Although it is difficult to assign a risk, there is an increased risk of malignant transformation in giant congenital melanocytic nevi. Studies show rates of up to 20%; however, a recent systematic review of eight large studies showed a transformation rate of 2.8% of 432 affected patients. Other estimates are between 4% and 5%.

In addition to melanoma, patients with large, congenital melanocytic nevi are at increased risk for developing neurocutaneous melanocytosis, in which collections of melanocytes are present in the leptomeninges. Malignant transformation also can occur in neurocutaneous melanosis and result in primary central nervous system (CNS) melanoma. Even without malignant transformation, neurocutaneous melanosis can carry significant morbidity and mortality, often from seizures, hydrocephalus, and other signs of CNS irritation. MRI screening of the CNS early in life is recommended for those patients who are at high risk for malignant transformation, particularly when the presentation includes a large nevus in the posterior midline and/or multiple satellite nevi. The incidence of rhabdomyosarcoma is also increased in patients with large, congenital melanocytic nevi.


A 45 €‘year €‘old man comes to the office because he has a one-year history of a dark streak on the nail of the thumb of the nondominant left hand. Biopsy of the specimen of involved nail bed tissue shows 1-mm-thick malignant melanoma. Which of the following is the most appropriate surgical intervention?

(A) Mohs micrographic surgery

(B) Wide soft-tissue excision

(C) Amputation at the interphalangeal joint

(D) Amputation at the mid metacarpal joint

(E) Ray amputation

The correct response is Option C.

The nail bed is unique because it is directly adherent to the underlying distal phalanx periosteum. Early studies recommended metacarpal or metacarpal ray amputations for invasive melanoma; however, recent studies have shown the efficacy of more conservative amputations without altering survival rate or local recurrence rate. Treatment goals are eradication of the tumor and preservation of function. Therefore, amputation at the level just proximal to the disease is recommended.

Pigmented lesions in the nail bed pose a significant diagnostic responsibility. Although they are almost always pigmented, their presentation could be confused with benign melanonychia striata, fungal infections, junctional nevi, warts, foreign bodies, subungual hematomas, pyogenic granuloma, and paronychia. Melanoma presenting in an advanced stage has a high mortality rate. Confirmation with biopsy is essential.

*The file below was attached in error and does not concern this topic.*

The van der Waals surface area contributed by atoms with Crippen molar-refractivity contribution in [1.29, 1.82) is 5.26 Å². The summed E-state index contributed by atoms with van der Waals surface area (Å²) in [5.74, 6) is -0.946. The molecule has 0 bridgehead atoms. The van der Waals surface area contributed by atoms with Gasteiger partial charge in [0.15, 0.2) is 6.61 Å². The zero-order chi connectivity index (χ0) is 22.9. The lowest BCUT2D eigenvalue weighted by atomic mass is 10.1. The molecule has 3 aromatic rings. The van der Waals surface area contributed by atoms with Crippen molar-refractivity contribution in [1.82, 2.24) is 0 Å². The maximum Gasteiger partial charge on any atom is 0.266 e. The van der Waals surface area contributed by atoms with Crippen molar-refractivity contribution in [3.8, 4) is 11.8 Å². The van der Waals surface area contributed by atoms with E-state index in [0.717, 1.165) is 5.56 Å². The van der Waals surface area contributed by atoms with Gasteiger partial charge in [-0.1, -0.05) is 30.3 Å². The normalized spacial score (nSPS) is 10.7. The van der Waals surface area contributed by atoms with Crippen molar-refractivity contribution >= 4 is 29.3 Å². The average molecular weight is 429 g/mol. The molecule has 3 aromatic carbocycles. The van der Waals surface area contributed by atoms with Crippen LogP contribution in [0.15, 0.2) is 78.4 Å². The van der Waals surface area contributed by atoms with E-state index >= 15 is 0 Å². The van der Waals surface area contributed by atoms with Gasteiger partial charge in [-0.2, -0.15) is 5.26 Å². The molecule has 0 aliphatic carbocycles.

Treatment recommendations for melanoma in situ are wide soft-tissue excision with nail bed ablation and full-thickness skin grafting.

Mohs micrographic surgery is not appropriate because it is a technique to remove a tumor with minimal margins and is primarily a soft-tissue excision.

Wide soft-tissue excision does not take into account the unique anatomy of the nail bed and adherence to the underlying distal phalanx.


Amputation at the mid metacarpal joint and ray amputation are not appropriate because they are unnecessarily radical.



Which of the following percentages best represents the risk of transformation of a congenital giant nevus to malignant melanoma?

(A) 10%

(B) 20%

(C) 30%

(D) 40%

(E) 50%

The correct response is Option A.

Although it is generally accepted that giant congenital nevi may undergo transformation to malignant melanoma, the exact incidence is difficult to determine, due in part to limitations in methodology of the available studies. Recent reports cite an incidence ranging from 2.9% to 12.2%.

Giant congenital nevi at greatest risk for transformation to melanoma are those lesions that have a predicted largest diameter of 20 cm in adulthood. Current recommendations regarding the timing of excision are controversial, but these lesions should be removed as early as possible in childhood.

In addition to congenital melanocytic nevi, other precursor lesions that can degenerate into malignant melanoma include common acquired melanocytic nevi, dysplastic nevi, and melanoma in situ.



Which of the following skin lesions meets criteria for sentinel lymph node biopsy (SLNBx)?

(A) Basal cell carcinoma (8 cm wide) on the anterior chest

(B) Melanoma (1.6 mm thick) of the breast with bulky axillary adenopathy

(C) Melanoma €‘in €‘situ on the shoulder

(D) Squamous cell carcinoma (1.8 cm wide) on the dorsum of the hand

(E) Squamous cell carcinoma (2 cm wide) in a 26 €‘year €‘old burn scar of the foot


The correct response is Option E.